Select Committee on Environment, Food and Rural Affairs Appendices to the Minutes of Evidence


Memorandum submitted by the British Meat Federation (A20)



  The intention of the Agenda 2000 programme is to amend the European agriculture regime with a view to assisting the EU and its Member States to compete in the global market, and to allow further enlargement of the EU to the East. To achieve this over the next five years without destroying the EU budget there has to be a reduction in existing financial support for agriculture.


  However, changes will impact in different ways on EU Member States and are likely to particularly disadvantage the UK livestock industry. Given the British landscape and climate, which is well suited to welfare friendly, extensive animal rearing, as compared with more intensive animal production of cattle in Spain and Germany; or pigs in Denmark and the Netherlands.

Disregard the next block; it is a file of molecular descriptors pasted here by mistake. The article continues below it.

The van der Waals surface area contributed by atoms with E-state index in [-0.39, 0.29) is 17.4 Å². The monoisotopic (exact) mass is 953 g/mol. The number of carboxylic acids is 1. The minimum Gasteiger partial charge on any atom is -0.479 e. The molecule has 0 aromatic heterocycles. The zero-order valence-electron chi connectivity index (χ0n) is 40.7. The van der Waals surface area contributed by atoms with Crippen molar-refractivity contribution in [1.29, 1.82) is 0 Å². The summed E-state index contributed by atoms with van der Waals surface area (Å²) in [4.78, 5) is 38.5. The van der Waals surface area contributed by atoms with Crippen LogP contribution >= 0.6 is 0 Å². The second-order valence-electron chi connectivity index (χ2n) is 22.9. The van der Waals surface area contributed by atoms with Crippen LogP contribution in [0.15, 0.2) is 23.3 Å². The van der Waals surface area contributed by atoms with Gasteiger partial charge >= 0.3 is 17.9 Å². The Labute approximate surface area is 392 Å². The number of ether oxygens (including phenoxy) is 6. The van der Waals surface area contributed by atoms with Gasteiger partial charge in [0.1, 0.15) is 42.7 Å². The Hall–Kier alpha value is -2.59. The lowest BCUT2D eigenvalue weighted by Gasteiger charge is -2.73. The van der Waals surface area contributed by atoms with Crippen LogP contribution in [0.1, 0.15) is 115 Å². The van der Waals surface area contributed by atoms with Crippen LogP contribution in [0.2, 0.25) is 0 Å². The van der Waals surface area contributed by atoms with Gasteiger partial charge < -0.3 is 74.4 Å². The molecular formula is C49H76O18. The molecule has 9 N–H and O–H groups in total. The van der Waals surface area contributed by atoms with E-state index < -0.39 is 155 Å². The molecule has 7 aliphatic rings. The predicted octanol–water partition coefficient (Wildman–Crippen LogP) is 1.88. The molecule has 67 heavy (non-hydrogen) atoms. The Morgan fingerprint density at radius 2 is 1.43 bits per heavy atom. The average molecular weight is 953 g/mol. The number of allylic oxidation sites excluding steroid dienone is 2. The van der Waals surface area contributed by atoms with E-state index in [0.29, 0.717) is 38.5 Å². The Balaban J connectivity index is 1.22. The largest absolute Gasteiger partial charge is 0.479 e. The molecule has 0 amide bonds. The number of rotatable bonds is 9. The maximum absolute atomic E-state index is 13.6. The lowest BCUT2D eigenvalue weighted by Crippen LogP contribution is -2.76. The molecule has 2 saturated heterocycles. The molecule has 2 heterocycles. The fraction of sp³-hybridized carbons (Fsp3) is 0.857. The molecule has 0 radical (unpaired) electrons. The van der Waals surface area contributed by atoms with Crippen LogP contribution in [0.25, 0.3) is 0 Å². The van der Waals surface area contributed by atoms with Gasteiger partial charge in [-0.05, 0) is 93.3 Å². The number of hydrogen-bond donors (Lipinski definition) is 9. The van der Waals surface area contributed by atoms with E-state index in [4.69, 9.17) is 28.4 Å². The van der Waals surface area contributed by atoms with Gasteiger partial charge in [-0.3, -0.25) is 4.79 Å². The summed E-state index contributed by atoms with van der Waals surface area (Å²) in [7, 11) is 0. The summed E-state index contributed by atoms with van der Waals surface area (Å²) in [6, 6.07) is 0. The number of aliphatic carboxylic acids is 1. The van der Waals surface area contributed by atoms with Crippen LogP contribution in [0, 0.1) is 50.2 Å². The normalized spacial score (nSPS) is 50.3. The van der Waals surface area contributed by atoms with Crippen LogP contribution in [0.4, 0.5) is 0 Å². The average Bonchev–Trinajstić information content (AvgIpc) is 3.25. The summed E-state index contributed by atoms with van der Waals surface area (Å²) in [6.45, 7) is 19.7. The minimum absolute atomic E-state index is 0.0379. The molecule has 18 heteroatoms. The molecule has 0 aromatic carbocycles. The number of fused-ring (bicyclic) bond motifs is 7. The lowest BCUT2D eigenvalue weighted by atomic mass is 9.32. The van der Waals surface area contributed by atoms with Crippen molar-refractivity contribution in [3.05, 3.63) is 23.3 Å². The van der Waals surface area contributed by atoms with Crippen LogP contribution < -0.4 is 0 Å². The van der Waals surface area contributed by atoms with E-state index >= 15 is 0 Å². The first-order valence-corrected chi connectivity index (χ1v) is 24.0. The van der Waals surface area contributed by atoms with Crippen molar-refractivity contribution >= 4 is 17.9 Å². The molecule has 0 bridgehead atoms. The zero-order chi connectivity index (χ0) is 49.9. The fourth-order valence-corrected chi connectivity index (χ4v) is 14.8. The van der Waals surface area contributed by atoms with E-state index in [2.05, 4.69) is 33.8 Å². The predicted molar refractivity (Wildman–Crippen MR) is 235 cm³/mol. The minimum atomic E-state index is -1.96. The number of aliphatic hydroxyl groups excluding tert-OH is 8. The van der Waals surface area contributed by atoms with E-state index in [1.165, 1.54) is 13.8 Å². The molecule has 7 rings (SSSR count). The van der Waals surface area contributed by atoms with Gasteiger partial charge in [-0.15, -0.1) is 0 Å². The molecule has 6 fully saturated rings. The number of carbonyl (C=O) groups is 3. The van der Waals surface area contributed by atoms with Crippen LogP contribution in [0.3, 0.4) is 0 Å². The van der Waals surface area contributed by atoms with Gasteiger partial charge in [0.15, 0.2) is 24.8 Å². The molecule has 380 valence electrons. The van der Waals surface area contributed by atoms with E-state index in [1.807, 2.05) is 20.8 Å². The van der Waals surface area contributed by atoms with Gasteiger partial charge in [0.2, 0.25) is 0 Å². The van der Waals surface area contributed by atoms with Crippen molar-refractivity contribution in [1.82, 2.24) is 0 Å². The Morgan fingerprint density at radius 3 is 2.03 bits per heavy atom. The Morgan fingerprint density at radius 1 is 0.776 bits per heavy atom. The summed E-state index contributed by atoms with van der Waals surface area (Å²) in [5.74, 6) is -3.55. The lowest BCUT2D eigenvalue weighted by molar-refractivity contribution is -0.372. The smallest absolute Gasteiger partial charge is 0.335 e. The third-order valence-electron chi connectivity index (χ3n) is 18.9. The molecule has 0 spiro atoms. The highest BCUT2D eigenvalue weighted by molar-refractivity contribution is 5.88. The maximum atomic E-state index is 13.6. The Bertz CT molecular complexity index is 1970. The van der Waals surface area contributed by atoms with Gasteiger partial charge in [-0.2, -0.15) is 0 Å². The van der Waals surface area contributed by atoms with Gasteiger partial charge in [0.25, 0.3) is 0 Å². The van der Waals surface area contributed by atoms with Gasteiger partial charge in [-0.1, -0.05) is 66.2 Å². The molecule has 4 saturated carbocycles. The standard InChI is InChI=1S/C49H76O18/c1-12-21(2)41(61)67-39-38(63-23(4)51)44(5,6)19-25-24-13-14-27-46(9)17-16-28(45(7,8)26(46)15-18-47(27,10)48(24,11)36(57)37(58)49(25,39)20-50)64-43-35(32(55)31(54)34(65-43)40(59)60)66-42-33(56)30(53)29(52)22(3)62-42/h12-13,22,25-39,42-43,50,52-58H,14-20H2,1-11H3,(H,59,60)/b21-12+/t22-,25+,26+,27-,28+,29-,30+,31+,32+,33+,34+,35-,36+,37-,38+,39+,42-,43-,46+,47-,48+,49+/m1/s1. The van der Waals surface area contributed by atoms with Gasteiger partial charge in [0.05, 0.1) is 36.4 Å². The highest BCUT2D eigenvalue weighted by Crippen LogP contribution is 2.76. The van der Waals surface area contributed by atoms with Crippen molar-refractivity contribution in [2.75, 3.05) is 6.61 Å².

This is an important issue since there is a public perception that Britain encourages "modern factory farming methods" when almost the opposite is true, and there is an actual need for larger, more cost effective farm units if the British meat industry is to compete in a wider market.

  In 2000 the UK was 74 per cent self sufficient in beef, 92 per cent in pork, 45 per cent in bacon, and 92 per cent in sheepmeat, but the impact of the recent FMD outbreak is to have further reduced the figures for beef, and also distorted those for pigmeat and sheepmeat due to loss of exports. Any reduction in subsidies that results in lower livestock production in the UK will further increase dependency on imported meat.